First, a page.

“That’s HIPPA”

This past week, an article posted by EMS 1 caught my eye.  It tells the story of a Minnesota man who had his video camera confiscated and was eventually charged with “interfering an ambulance crew.”  According to the article he was videotaping the interactions between a man living in his building and sheriff’s deputies who were accompanied by EMT’s who intended to transport him to the hospital.  I am not going to get into the article and story itself, as I really truly feel like this should be a non-issue.  In the society we live in today people have video capabilities and use them on a daily basis to shoot a variety of things.  It is part of the social media YouTube society that we live in.  What I found truly alarming was the reaction from the EMS community.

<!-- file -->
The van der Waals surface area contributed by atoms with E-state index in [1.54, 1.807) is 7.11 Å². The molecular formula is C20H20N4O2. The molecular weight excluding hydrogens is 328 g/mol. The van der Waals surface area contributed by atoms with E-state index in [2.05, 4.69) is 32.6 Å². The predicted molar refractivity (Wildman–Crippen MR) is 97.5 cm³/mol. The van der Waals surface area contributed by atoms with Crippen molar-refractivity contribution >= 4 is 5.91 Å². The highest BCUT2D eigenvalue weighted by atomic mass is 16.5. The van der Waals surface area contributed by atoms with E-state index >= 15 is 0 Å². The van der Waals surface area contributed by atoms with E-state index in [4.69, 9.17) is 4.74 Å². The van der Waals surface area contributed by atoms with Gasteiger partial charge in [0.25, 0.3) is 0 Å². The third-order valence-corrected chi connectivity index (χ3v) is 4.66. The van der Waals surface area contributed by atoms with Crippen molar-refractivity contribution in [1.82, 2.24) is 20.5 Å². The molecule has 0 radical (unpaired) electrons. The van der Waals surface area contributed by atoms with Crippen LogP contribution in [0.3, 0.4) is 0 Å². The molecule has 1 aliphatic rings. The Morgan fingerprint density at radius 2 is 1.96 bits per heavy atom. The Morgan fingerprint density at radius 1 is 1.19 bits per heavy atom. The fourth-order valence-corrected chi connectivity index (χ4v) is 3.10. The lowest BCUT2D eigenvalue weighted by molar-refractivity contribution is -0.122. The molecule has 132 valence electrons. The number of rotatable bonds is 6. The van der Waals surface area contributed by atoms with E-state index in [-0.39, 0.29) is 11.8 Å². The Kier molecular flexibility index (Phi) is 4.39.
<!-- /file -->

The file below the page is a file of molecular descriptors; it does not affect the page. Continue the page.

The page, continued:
The article received over 150 comments on the EMS 1 Facebook page, many stating that there was a “HIPPA” violation.  First of all, it needs to be pointed out that the abbreviation for the law is “HIPAA” and not “HIPPA” and no, the headline of this post was not a typo, I meant to do that.

HIPAA, which stands for Health Insurance Portability and Accountability Act, is a law that has multiple parts.  Title II which deals with health care fraud and abuse is the one that is most important to EMS providers.  Covered entities of the HIPAA laws are those who record, collect, or store a patient’s health care information potentially for billing purposes.  Most HIPAA education began in the early 2000’s but judging from the comments that I saw this week; I cannot help but feel like it might be time for some reeducation.